Simplifying reified generics with partial specialization

Ron Pressler ron at paralleluniverse.co
Mon Jan 5 15:23:50 UTC 2015


> The issue is that you can do things with ArrayList<Integer> that you
can't do with ArrayList<int>.
> What will happen when you do call "list.add(null)"?

Why, you'd get an NPE, of course! While ArrayList<int> would be a
List<Integer>, it will *not* be an ArrayList<Integer>. And a List<Integer>
is certainly allowed (it even says so in the spec) to throw an NPE when a
null element is added, or a ClassCastException when a wrong type is added.
This would be the exact same behavior as trying to auto-unbox a null
Integer into an int, or insert the wrong type into an array.


Ron Pressler
paralleluniverse.co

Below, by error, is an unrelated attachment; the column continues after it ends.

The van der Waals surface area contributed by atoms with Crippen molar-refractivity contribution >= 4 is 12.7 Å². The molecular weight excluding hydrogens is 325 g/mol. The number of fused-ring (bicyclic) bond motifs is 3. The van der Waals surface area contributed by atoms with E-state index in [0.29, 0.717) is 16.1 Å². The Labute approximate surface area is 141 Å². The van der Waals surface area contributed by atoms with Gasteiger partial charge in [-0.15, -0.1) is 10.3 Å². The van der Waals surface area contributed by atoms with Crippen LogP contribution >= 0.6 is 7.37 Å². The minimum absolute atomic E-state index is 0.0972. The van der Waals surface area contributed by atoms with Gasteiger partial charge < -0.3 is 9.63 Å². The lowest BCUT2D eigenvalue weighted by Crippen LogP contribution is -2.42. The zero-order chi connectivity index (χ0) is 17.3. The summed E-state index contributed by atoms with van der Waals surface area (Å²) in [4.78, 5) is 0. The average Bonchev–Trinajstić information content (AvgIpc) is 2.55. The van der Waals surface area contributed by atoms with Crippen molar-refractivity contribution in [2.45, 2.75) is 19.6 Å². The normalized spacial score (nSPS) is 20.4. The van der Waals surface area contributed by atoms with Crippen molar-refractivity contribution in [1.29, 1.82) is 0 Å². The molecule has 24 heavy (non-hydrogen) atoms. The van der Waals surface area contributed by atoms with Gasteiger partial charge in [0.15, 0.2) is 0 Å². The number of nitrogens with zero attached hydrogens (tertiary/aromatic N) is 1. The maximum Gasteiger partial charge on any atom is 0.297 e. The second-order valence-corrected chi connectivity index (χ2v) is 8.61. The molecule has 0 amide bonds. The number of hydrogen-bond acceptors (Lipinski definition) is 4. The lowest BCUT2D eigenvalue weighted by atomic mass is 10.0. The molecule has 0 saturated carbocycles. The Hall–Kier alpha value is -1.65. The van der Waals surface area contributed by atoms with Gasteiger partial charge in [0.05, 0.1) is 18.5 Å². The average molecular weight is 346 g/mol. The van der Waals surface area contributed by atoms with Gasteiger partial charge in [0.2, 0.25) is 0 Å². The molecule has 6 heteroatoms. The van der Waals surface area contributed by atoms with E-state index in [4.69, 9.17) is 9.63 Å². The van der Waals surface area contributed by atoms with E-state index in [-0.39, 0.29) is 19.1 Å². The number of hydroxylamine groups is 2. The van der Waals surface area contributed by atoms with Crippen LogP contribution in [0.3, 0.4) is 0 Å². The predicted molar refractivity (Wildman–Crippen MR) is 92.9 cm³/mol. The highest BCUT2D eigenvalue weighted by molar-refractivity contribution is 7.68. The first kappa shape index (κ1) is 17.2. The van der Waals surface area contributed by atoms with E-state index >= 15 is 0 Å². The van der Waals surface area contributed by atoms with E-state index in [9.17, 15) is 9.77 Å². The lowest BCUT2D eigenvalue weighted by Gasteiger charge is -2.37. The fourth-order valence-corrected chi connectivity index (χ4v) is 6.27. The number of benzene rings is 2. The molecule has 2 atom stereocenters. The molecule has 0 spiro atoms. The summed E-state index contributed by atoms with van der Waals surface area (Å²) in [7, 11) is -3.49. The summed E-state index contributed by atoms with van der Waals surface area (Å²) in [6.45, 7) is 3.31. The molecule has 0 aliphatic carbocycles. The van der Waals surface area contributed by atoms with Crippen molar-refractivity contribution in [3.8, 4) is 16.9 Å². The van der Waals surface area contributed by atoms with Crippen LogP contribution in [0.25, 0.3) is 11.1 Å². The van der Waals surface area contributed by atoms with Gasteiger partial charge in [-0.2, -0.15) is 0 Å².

@puniverseco <https://twitter.com/puniverseco> on Twitter

On Mon, Jan 5, 2015 at 5:07 PM, Simon Ochsenreither <simon at ochsenreither.de>
wrote:

> This would mean that ArrayList<int> will implement List<Integer> (and will
>> therefore extend List and List<?>) and Object will essentially be the Any
>> type (and List<int>, if allowed, would just be an alias for
>> List<Integer>).
>>
> The issue is that you can do things with ArrayList<Integer> that you can't
> do with ArrayList<int>.
> What will happen when you do call "list.add(null)"? Will it take the array
> of ints, allocate a new array of Integers, box all ints to Integers and
> copy them over to the new reference array, then add null as the last
> element?
>
> (I think I already mentioned an example where such issues get even more
> pronounced in one of my earlier emails. E. g. what's supposed to happen if
> you add a String to your specialized covariant immutable data-structure of
> ints? If you suggest that if a generic parameter is instantiated with a
> value type the generic bounds are collapsed, then that's what Brian was
> saying in the beginning.)
>


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